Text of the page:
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President Roosevelt did away with the Supreme Court ruling that enabled hirers to set their own wage limit by helping pass The Fair Labour Standards Act of 1938. It provided for a 25-cent-per-hour wage as the minimum pay and 44-hours of work per week as the most hours an employee can take. The act also banned child labour (Time magazine, U.S).
As of today, the minimum wage provided for is $7.25 for all work performed after july 24th 2009 (Fair Minimum Wage Act of 2007).
There have been critics, however, over the minimum wage policy; the most recent one being the July 2009 review. They argue that jobs are destroyed because of the policy. Professor Neumark David (University of California) alleges that it might cost close to 300,000 jobs currently taken by young adults because it makes their employment too expensive especially in enterprises facing losses. Economists have a contrary opinion. With the outcome of the 1992 wage hike in New Jersey, the employment rose in the fast food restaurants as opposed to Pennsylvania where there was no pay hike. Propounds further argue that instead of killing jobs, the minimum wage policy will encourage productivity and further boost the consumer purchase power.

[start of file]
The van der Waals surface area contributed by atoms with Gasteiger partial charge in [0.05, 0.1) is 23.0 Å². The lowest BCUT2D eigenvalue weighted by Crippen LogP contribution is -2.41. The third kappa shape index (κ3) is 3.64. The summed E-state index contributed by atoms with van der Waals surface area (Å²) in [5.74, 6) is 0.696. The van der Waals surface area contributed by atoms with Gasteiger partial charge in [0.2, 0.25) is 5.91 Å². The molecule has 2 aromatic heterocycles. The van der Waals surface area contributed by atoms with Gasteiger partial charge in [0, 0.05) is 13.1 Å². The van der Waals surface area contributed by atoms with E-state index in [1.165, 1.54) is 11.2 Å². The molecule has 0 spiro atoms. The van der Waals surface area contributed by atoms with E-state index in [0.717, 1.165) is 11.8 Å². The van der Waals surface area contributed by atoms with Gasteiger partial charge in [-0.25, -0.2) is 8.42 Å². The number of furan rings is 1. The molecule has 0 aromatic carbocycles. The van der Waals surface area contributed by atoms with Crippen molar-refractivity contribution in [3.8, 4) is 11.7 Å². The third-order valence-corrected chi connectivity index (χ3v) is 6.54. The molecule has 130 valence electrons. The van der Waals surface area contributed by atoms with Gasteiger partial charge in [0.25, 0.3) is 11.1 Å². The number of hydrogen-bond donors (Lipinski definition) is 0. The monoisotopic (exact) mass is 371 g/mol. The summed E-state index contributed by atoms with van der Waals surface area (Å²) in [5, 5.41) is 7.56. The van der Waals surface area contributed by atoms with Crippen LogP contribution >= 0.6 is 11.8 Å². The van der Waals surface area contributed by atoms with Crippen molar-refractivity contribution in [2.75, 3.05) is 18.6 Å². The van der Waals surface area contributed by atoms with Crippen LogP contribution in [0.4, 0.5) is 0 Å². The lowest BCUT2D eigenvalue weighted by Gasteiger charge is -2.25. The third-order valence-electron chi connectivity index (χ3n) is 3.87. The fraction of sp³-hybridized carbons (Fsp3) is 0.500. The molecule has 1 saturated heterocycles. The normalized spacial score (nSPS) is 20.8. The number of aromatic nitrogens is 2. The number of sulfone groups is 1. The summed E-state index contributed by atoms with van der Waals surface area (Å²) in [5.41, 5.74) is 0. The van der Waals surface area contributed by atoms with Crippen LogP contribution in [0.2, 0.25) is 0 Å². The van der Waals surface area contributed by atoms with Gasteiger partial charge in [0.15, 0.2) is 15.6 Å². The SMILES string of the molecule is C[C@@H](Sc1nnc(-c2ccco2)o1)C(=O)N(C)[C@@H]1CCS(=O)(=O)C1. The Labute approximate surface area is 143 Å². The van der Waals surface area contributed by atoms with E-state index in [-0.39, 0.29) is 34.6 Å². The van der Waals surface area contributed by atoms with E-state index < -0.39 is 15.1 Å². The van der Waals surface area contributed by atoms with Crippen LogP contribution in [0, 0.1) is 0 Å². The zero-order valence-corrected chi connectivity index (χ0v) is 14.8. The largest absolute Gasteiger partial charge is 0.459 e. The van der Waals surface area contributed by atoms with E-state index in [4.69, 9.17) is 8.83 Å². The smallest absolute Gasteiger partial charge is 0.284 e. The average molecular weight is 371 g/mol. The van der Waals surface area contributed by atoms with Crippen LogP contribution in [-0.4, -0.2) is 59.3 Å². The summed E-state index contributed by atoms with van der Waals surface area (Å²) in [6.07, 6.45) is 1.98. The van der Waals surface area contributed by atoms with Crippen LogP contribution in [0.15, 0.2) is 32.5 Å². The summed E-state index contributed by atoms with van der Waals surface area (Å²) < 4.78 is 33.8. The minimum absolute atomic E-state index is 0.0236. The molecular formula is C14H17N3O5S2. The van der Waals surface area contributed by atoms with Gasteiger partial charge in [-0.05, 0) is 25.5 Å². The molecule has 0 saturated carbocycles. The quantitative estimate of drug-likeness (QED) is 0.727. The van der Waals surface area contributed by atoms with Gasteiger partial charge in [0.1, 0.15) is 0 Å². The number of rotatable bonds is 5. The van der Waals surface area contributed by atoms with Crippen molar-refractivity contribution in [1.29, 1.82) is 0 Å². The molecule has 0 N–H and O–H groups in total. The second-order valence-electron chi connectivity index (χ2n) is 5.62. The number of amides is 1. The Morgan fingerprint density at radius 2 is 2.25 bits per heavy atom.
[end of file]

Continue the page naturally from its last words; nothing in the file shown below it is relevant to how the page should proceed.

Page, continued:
The boost in the minimum wage would see to it that the needs of the country are protected. Though the minimum wage has always fallen from 1973 to 2007 by up to 22%, the extra 70 cents provided for will be enough for now as opposed to the proposal of $10 per hour.
The federal government in a bid to regulate poverty has established a program known as poverty thresholds, an original version of the federal poverty measure (HHS Poverty Guidelines, 2012).
Such policies by the government will help track the poverty-stricken population and try to establish the best way out for their salvage. It also helps with the regulation of the minimum wage per worker thus creating a reasonable working environment for the workers without any exploitation on their part.